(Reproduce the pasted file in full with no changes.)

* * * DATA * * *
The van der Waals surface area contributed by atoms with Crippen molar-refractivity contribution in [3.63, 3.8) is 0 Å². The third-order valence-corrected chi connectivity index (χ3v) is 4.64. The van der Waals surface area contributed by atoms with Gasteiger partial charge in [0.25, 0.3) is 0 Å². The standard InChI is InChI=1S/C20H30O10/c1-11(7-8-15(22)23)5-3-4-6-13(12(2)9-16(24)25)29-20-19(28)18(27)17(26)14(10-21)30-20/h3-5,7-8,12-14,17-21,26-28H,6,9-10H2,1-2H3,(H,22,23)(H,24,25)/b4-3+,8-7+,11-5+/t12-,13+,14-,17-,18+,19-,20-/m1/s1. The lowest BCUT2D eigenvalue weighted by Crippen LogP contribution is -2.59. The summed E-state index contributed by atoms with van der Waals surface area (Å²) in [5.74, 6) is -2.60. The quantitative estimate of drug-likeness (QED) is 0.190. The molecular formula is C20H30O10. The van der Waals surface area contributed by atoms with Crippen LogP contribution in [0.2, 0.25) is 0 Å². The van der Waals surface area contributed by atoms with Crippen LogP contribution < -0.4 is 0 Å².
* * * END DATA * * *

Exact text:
The van der Waals surface area contributed by atoms with Crippen molar-refractivity contribution in [3.63, 3.8) is 0 Å². The third-order valence-corrected chi connectivity index (χ3v) is 4.64. The van der Waals surface area contributed by atoms with Gasteiger partial charge in [0.25, 0.3) is 0 Å². The standard InChI is InChI=1S/C20H30O10/c1-11(7-8-15(22)23)5-3-4-6-13(12(2)9-16(24)25)29-20-19(28)18(27)17(26)14(10-21)30-20/h3-5,7-8,12-14,17-21,26-28H,6,9-10H2,1-2H3,(H,22,23)(H,24,25)/b4-3+,8-7+,11-5+/t12-,13+,14-,17-,18+,19-,20-/m1/s1. The lowest BCUT2D eigenvalue weighted by Crippen LogP contribution is -2.59. The summed E-state index contributed by atoms with van der Waals surface area (Å²) in [5.74, 6) is -2.60. The quantitative estimate of drug-likeness (QED) is 0.190. The molecular formula is C20H30O10. The van der Waals surface area contributed by atoms with Crippen LogP contribution in [0.2, 0.25) is 0 Å². The van der Waals surface area contributed by atoms with Crippen LogP contribution < -0.4 is 0 Å².